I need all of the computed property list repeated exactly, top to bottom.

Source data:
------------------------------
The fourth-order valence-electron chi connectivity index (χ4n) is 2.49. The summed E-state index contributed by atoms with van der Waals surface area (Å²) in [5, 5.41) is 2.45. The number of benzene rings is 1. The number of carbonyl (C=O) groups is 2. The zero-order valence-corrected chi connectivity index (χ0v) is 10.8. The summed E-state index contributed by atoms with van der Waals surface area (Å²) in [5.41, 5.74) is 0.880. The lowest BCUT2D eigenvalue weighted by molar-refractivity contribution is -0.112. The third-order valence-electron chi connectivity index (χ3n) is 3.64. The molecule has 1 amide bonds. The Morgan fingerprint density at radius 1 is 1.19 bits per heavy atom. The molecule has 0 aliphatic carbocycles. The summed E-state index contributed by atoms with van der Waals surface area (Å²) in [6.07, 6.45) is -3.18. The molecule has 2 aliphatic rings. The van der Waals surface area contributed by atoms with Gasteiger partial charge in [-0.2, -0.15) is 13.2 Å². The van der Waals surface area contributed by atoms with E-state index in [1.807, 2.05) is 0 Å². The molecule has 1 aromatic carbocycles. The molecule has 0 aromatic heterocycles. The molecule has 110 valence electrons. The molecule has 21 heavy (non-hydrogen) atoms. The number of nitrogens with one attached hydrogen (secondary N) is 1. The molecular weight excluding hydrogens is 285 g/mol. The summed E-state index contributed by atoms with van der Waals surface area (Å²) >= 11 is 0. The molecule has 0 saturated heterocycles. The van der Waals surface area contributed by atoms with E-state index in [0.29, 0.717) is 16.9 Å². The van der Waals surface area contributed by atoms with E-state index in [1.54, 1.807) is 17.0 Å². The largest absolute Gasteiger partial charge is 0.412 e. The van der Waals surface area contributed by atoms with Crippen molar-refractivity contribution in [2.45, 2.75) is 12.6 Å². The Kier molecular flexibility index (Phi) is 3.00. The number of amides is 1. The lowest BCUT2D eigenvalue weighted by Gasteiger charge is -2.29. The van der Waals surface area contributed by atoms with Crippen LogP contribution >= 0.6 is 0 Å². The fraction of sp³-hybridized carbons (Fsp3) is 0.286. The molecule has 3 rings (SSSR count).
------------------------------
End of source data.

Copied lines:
The fourth-order valence-electron chi connectivity index (χ4n) is 2.49. The summed E-state index contributed by atoms with van der Waals surface area (Å²) in [5, 5.41) is 2.45. The number of benzene rings is 1. The number of carbonyl (C=O) groups is 2. The zero-order valence-corrected chi connectivity index (χ0v) is 10.8. The summed E-state index contributed by atoms with van der Waals surface area (Å²) in [5.41, 5.74) is 0.880. The lowest BCUT2D eigenvalue weighted by molar-refractivity contribution is -0.112. The third-order valence-electron chi connectivity index (χ3n) is 3.64. The molecule has 1 amide bonds. The Morgan fingerprint density at radius 1 is 1.19 bits per heavy atom. The molecule has 0 aliphatic carbocycles. The summed E-state index contributed by atoms with van der Waals surface area (Å²) in [6.07, 6.45) is -3.18. The molecule has 2 aliphatic rings. The van der Waals surface area contributed by atoms with Gasteiger partial charge in [-0.2, -0.15) is 13.2 Å². The van der Waals surface area contributed by atoms with E-state index in [1.807, 2.05) is 0 Å². The molecule has 1 aromatic carbocycles. The molecule has 0 aromatic heterocycles. The molecule has 110 valence electrons. The molecule has 21 heavy (non-hydrogen) atoms. The number of nitrogens with one attached hydrogen (secondary N) is 1. The molecular weight excluding hydrogens is 285 g/mol. The summed E-state index contributed by atoms with van der Waals surface area (Å²) >= 11 is 0. The molecule has 0 saturated heterocycles. The van der Waals surface area contributed by atoms with E-state index in [0.29, 0.717) is 16.9 Å². The van der Waals surface area contributed by atoms with E-state index in [1.54, 1.807) is 17.0 Å². The largest absolute Gasteiger partial charge is 0.412 e. The van der Waals surface area contributed by atoms with Crippen molar-refractivity contribution in [2.45, 2.75) is 12.6 Å². The Kier molecular flexibility index (Phi) is 3.00. The number of amides is 1. The lowest BCUT2D eigenvalue weighted by Gasteiger charge is -2.29. The van der Waals surface area contributed by atoms with Crippen LogP contribution >= 0.6 is 0 Å². The fraction of sp³-hybridized carbons (Fsp3) is 0.286. The molecule has 3 rings (SSSR count).